The future of critical care nutrition therapy.

Journal Article (Journal Article)

At present, we are in a "revival" period in clinical nutrition in critical care, especially in the area of "pharmaconutrition." Adequate nutrition may hinge not only on how many calories are provided but also on the ability to provide key pharmacologically acting nutrients. Traditionally, nutrition has been viewed as vital for metabolism, growth, and repair. But, it is now known that some nutrients, when given in therapeutic doses, appear to serve as pharmacologic agents to improve clinically relevant outcomes. Thus, larger therapeutic doses of specific nutrients may be required to replace acute deficiencies brought on by specific injury or disease states. Recent data also imply that the number of calories and protein delivered early in the intensive care unit (ICU) stay has a significant effect on outcome in at-risk patients. It is thought that the future of ICU nutrition will involve administering early nutrition preferentially via the enteral route. Supplementation by parenteral route may be used in at-risk patients when adequate enteral calories cannot be provided. Specific pharmaconutrients can also be administered as separate components, much like a drug is given. Large multicenter trials are planned or are underway to test these hypotheses. The use of basic clinical pharmacology, molecular biology, and clinical research principles in the study of nutritional therapy will lead to answers on how to administer the right nutrients, in the right amounts, at the right time to critically ill patients.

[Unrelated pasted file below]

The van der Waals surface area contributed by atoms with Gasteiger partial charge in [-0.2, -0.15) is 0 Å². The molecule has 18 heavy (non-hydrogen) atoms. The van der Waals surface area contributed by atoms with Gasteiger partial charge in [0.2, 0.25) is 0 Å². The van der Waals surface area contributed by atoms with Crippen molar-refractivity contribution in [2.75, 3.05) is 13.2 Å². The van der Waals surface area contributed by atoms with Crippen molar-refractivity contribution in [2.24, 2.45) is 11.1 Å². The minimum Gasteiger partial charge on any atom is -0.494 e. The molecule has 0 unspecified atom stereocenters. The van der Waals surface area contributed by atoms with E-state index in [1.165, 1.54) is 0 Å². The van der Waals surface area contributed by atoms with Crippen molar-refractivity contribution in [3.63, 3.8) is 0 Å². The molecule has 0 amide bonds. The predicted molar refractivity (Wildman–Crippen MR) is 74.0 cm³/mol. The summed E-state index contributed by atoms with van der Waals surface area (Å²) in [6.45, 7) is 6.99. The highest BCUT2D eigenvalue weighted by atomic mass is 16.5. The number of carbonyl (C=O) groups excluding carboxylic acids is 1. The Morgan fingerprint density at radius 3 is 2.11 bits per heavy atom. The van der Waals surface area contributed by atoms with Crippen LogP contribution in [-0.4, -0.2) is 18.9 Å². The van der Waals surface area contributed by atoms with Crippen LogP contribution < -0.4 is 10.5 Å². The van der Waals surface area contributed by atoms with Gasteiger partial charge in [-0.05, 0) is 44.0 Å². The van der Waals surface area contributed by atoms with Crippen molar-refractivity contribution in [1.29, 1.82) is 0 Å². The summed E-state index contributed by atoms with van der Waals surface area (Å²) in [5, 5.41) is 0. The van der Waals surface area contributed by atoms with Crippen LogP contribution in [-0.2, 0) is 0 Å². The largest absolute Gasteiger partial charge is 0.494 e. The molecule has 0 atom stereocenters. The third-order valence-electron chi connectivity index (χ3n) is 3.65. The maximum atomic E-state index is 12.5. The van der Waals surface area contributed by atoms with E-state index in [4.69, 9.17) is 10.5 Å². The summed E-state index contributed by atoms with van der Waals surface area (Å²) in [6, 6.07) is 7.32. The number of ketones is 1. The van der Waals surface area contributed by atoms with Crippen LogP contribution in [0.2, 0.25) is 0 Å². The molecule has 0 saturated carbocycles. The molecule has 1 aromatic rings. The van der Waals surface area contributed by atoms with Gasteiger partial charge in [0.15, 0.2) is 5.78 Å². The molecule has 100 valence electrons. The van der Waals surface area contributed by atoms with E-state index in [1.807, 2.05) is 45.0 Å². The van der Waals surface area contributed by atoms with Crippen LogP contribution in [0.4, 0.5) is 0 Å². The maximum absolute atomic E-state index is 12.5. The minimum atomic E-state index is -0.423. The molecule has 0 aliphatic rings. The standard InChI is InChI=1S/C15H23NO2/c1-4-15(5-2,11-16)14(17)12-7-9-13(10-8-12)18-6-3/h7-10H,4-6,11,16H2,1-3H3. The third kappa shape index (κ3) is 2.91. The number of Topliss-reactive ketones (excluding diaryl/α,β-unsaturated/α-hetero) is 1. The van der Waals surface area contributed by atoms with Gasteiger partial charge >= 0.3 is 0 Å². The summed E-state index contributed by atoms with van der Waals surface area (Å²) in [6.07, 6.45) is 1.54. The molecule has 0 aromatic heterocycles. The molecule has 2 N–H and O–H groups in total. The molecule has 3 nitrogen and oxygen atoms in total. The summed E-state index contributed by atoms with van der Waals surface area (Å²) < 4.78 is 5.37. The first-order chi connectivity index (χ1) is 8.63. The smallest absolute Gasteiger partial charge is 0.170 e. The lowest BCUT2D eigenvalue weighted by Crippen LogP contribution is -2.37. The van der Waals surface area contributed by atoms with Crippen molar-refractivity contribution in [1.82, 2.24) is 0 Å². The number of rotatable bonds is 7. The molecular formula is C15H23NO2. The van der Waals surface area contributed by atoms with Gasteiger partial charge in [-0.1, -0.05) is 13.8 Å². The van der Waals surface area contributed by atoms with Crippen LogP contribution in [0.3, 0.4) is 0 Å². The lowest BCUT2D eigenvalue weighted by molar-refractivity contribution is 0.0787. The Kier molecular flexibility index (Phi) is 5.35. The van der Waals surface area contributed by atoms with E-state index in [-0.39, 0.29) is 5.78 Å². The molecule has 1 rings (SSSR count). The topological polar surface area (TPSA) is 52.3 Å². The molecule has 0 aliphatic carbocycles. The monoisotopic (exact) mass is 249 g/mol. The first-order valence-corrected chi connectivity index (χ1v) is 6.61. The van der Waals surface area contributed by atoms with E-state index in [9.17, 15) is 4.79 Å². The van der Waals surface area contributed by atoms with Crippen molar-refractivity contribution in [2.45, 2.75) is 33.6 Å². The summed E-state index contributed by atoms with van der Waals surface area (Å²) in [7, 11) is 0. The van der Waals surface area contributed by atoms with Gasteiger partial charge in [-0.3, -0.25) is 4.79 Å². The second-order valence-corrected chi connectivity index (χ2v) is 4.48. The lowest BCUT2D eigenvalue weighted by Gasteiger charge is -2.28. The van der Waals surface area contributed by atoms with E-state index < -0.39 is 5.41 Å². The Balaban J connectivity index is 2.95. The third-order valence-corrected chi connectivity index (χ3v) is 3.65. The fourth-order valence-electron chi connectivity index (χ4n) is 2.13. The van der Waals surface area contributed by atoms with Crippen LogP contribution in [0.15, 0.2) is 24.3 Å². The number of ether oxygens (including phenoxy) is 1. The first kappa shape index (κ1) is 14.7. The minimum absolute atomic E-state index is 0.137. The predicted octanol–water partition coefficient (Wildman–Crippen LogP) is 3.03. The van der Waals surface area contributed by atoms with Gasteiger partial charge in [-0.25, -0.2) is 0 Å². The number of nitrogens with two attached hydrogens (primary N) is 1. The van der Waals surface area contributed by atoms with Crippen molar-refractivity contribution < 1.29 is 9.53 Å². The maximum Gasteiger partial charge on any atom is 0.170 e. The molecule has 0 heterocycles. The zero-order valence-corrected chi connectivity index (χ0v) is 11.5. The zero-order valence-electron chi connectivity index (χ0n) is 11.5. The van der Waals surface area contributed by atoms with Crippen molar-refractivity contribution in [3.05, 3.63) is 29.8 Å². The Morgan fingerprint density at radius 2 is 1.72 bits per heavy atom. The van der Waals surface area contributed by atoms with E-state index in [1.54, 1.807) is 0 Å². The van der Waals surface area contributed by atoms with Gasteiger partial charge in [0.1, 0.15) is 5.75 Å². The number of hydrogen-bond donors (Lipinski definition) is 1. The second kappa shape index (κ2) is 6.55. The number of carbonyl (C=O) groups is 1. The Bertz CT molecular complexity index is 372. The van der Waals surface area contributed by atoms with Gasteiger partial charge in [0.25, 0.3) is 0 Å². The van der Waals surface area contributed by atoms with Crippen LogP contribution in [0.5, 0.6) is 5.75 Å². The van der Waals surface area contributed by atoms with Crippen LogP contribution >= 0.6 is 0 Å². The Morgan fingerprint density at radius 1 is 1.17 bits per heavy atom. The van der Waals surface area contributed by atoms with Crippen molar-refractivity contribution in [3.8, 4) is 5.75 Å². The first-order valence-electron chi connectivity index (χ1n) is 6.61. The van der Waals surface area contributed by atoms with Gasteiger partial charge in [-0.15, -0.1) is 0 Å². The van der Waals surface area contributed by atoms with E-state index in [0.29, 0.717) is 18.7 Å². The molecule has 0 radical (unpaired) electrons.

Full Text

Duke Authors

Cited Authors

  • Wischmeyer, PE; Heyland, DK

Published Date

  • July 2010

Published In

Volume / Issue

  • 26 / 3

Start / End Page

  • 433 - vii

PubMed ID

  • 20643297

Electronic International Standard Serial Number (EISSN)

  • 1557-8232

Digital Object Identifier (DOI)

  • 10.1016/j.ccc.2010.04.011


  • eng

Conference Location

  • United States